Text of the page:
Monthly Archives: August 2009

Turning PACER Around, One Document at a Time

Back in April I wrote a story for Ars Technica about PACER, the federal judiciary’s website(s) for public access to court records. Transparency is a fundamental principle of our judicial system because it allows us to fully understand the laws … Continue reading

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Patent Obviousness and Tacit Knowledge

In a decision that seems to be tailor-made to highlight the problems with the patent system, a Texas judge has ordered Microsoft to stop selling Word because it infringes a patent held by a small company called i4i. An IM … Continue reading

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“That Was the Point”

In comments to my last post, Kevin Donovan makes a good point: I don’t think that’s quite fair. The partying teenager doesn’t know that they may become the somber politician. Or the celebrity. Nor do they necessarily know that certain … Continue reading

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The “Enormous Consequences” of Misunderstanding Facebook

This sentiment gets repeated so casually and matter-of-factly that it has almost become a cliché: Social-networking sites allow members to create individualized pages that often include personal information such as relationship status, age, city of residence and birth date, as … Continue reading

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The Closing of the American iPhone

There’s been a lot of controversy recently over Apple’s tight-fisted control over the market for iPhone applications. Apple reviews every application submitted for sale via the iPhone App Store and regularly rejects applications that don’t meet its standards. More galling … Continue reading

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The Intelligent Design Fallacy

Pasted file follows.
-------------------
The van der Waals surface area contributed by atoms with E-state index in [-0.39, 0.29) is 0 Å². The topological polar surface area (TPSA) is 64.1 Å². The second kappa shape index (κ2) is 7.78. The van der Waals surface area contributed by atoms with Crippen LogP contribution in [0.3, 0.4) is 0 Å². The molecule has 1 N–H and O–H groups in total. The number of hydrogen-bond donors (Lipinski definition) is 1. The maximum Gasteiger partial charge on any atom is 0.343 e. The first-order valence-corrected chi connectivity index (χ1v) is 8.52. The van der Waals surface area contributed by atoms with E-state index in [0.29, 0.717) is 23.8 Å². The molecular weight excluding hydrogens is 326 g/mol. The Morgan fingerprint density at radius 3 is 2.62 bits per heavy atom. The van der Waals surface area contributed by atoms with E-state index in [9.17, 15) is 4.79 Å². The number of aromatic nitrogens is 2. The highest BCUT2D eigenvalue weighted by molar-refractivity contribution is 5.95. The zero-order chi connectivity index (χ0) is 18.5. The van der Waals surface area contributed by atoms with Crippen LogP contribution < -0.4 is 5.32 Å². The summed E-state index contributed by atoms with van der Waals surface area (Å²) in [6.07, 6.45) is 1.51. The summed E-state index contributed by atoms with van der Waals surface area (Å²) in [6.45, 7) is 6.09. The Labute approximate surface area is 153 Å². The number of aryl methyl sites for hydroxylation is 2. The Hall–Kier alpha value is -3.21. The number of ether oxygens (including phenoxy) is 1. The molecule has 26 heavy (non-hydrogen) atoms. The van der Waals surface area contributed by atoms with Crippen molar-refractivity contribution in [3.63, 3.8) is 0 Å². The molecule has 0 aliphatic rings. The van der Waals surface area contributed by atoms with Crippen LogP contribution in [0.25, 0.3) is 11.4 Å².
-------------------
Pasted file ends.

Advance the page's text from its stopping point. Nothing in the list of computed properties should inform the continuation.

The Discovery Institute, a conservative think tank based in Seattle, has become the global headquarters for anti-Darwin agitation. The Institute has groomed a roster of credentialed commentators who are more than happy to explain how and why Darwin got it … Continue reading

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Innovation Often Means Doing Less

Mike Masnick links to Peter Abraham, a sports reporter who covers the Yankees. Abraham worries about the future of his profession: I’m usually flattered if some other blog links to my work. I figure anything that brings more readers here … Continue reading

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I’m a fan of the increasingly popular practice of bloggers proactively disclosing any financial arrangements that might influence their objectivity. Independent bloggers have to make a living like everyone else, and reasonable people disagree about which types of financial arrangements … Continue reading

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Wikipedia as a Bottom-Up Process

In March 2000, an entrepreneur named Jimmy Wales hired a newly-minted philosopher named Larry Sanger to start a new kind of encyclopedia. Called Nupedia, its goal was to harness the power of the Internet to build a high-quality, volunteer-driven reference … Continue reading

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Dark ‘n’ Sue Me

My friend Jacob Grier, who splits his time between writing and tending bar, draws my attention to a brewing (so to speak) conflict over the trademark for a mixed drinked called the Dark and Stormy. Rum manufacturer Gosling has the … Continue reading

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